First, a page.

Last week I attended the Go Green Portland conference with such speakers as Cylvia Hayes, the founder and CEO of 3EStrategies, (a clean economy consulting firm) and partner of Gov. John Kitzhaber; Duncan Wyse, president of the Oregon Business Council; Carol Sanford, author of “The Responsible Business” and Nick Barham of Weiden and Kennedy. It seemed that they had a common theme; many valuable and interesting businesses are blossoming here in the Pacific Northwest and much useful work is underway but there is much yet be done. The Go Green conference “builds viable networks and cross-pollinates sustainability best practices throughout the regional business community”.
So, how does any of that apply to the film and TV industry? The fact is we all know that film and TV is generally pretty wasteful in it’s operations, especially around energy use; large crews, equipment trucks full of grip and lighting items, wardrobe, hair and makeup trailers, honeywagons, catering trucks – they all need to be moved from sound stage to location and back again and a lot of fuel and energy is used in this process. At last year’s conference I met Tatianna Pavich, Managing Director at Solamor (specializing in on-site renewable power solutions) and was impressed with the way they have created clean power with portable generators that use solar, wind and biofuel combined. Seeing a potential use for the film and TV industry, we were able to connect them to Transport Department professionals that advised how a Solamor component could be specifically designed to potentially be a useful addition to energy on a location set. A year on and Solamor has their new, “WhisperWing” – with the capability of a total combined output of 30KW, 350 AMPS.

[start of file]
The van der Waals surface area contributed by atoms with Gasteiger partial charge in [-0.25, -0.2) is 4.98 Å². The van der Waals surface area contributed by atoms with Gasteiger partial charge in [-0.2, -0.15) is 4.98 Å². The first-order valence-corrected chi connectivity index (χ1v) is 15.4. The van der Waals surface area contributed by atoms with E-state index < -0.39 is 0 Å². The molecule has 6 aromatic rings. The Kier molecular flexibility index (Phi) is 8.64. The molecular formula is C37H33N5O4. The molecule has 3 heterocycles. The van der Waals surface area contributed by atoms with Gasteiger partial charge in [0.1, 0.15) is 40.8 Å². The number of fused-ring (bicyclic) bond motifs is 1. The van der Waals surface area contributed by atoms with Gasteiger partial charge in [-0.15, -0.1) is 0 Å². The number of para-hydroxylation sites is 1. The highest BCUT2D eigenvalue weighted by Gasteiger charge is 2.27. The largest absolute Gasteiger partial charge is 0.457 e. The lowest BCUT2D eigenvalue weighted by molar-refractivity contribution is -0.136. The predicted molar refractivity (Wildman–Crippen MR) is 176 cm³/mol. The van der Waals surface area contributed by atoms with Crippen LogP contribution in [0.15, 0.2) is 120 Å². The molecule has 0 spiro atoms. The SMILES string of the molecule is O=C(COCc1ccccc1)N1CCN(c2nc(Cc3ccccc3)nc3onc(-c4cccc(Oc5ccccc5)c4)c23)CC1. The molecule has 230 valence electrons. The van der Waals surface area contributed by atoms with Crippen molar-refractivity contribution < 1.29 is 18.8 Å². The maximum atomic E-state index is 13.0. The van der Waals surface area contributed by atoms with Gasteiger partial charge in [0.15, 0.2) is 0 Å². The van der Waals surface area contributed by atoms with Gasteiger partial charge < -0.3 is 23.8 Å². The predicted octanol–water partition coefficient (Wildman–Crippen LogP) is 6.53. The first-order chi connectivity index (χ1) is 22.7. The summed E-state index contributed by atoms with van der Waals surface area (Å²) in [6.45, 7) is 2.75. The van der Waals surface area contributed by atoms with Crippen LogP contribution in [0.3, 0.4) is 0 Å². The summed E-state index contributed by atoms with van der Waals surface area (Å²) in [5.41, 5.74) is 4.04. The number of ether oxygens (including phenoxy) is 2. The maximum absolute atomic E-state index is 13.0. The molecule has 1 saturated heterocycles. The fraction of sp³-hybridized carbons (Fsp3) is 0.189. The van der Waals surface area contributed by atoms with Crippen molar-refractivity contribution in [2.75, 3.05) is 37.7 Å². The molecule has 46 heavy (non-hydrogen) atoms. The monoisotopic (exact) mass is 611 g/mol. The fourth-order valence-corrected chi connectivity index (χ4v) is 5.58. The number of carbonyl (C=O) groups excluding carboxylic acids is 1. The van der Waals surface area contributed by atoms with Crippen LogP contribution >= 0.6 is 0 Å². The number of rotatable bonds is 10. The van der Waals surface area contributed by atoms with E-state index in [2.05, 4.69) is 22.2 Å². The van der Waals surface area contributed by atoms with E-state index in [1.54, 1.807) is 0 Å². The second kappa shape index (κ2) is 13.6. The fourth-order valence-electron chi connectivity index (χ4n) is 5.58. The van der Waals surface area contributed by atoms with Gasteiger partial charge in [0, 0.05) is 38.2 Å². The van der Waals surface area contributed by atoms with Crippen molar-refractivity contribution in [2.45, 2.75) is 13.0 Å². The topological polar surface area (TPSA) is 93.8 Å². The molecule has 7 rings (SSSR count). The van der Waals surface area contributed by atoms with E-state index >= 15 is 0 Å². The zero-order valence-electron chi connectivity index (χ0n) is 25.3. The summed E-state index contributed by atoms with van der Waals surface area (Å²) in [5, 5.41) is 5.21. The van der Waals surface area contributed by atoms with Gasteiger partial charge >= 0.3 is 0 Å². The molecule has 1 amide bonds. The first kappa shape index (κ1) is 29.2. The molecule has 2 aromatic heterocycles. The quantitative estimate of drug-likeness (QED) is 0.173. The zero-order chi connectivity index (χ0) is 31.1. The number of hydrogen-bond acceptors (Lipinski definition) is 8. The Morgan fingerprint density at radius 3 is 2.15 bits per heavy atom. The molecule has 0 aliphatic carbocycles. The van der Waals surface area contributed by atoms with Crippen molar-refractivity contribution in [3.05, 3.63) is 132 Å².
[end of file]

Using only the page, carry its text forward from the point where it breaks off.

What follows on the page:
There are many other great green ways the Oregon film and TV industry is walking the green talk and addressing the other big questions that come with production; such as waste reduction and recycling, as well as energy use. Here are a few examples:
Gearhead Grip & Electric, (equipment rental house in Portland) has new recycling centers on their production trucks that have been well received by customers. They are working on adding composting services to their Production Cubes.
Picture This (equipment rental house in Portland) report they are starting to see a rise in the demand for LED lighting fixtures. Ben Oldberg, Production Manager at Picture This, reports, “Brands like Litepanels have become a reliable source for LED lights that can be used for film and video production. They use less power and last much longer than traditional lighting fixtures, so there is less waste all around. We are starting to incorporate more of these into our lighting inventory.”
In addition to being a busy Location Manager, Robert Warberg, recently began renting out a small fleet of 4,3 & 2 unit solar toilet trailers by NuConcepts. “They have flushing toilets, real sinks and lights all powered by solar energy”.
Rachel Lipsey at Old School Craft, (a craft service company), makes composting and recycling on set a standard.
Many of the generators used on sets can and do use biodiesel. SeQuential Biofuels have been constantly adding their products at pumps all over Oregon as demand increases. Did you know that if your production is big enough SeQuential can set up a fuel tank for you at a location that is convenient to production?
These are just a very few examples of the green practices and innovative actions that are taking place with industry vendors and services in Oregon. For our part, we are currently looking at ways to help solve the left-over-recycling-on-location-problem and additionally, brainstorming ways to bring renewable energy to remote location sets.
If you want to know where to charge your EV, fill up with biodiesel, find a place to recycle set materials, where to donate used wardrobe items and other materials, or who does sustainable catering and a whole host of other useful green production resources, go to our green page.